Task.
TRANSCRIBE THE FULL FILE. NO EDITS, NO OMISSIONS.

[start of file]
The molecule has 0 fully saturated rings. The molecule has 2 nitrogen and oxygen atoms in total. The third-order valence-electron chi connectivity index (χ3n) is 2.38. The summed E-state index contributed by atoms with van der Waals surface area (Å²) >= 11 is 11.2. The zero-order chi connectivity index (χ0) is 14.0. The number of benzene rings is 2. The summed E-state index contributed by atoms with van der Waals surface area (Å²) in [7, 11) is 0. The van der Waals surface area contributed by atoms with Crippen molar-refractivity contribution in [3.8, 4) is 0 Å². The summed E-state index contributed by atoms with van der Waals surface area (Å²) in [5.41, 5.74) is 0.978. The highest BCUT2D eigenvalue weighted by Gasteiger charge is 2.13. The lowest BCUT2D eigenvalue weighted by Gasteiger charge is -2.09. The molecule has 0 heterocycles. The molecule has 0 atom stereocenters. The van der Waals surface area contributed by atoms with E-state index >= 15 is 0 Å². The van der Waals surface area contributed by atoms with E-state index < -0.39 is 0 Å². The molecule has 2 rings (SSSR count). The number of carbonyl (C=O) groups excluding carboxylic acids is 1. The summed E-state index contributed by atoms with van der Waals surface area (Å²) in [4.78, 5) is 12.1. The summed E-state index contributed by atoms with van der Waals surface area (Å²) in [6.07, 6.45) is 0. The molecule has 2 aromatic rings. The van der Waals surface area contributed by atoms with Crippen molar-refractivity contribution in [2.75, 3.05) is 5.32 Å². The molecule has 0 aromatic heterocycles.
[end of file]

The molecule has 0 fully saturated rings. The molecule has 2 nitrogen and oxygen atoms in total. The third-order valence-electron chi connectivity index (χ3n) is 2.38. The summed E-state index contributed by atoms with van der Waals surface area (Å²) >= 11 is 11.2. The zero-order chi connectivity index (χ0) is 14.0. The number of benzene rings is 2. The summed E-state index contributed by atoms with van der Waals surface area (Å²) in [7, 11) is 0. The van der Waals surface area contributed by atoms with Crippen molar-refractivity contribution in [3.8, 4) is 0 Å². The summed E-state index contributed by atoms with van der Waals surface area (Å²) in [5.41, 5.74) is 0.978. The highest BCUT2D eigenvalue weighted by Gasteiger charge is 2.13. The lowest BCUT2D eigenvalue weighted by Gasteiger charge is -2.09. The molecule has 0 heterocycles. The molecule has 0 atom stereocenters. The van der Waals surface area contributed by atoms with E-state index >= 15 is 0 Å². The van der Waals surface area contributed by atoms with E-state index < -0.39 is 0 Å². The molecule has 2 rings (SSSR count). The number of carbonyl (C=O) groups excluding carboxylic acids is 1. The summed E-state index contributed by atoms with van der Waals surface area (Å²) in [4.78, 5) is 12.1. The summed E-state index contributed by atoms with van der Waals surface area (Å²) in [6.07, 6.45) is 0. The molecule has 2 aromatic rings. The van der Waals surface area contributed by atoms with Crippen molar-refractivity contribution in [2.75, 3.05) is 5.32 Å². The molecule has 0 aromatic heterocycles.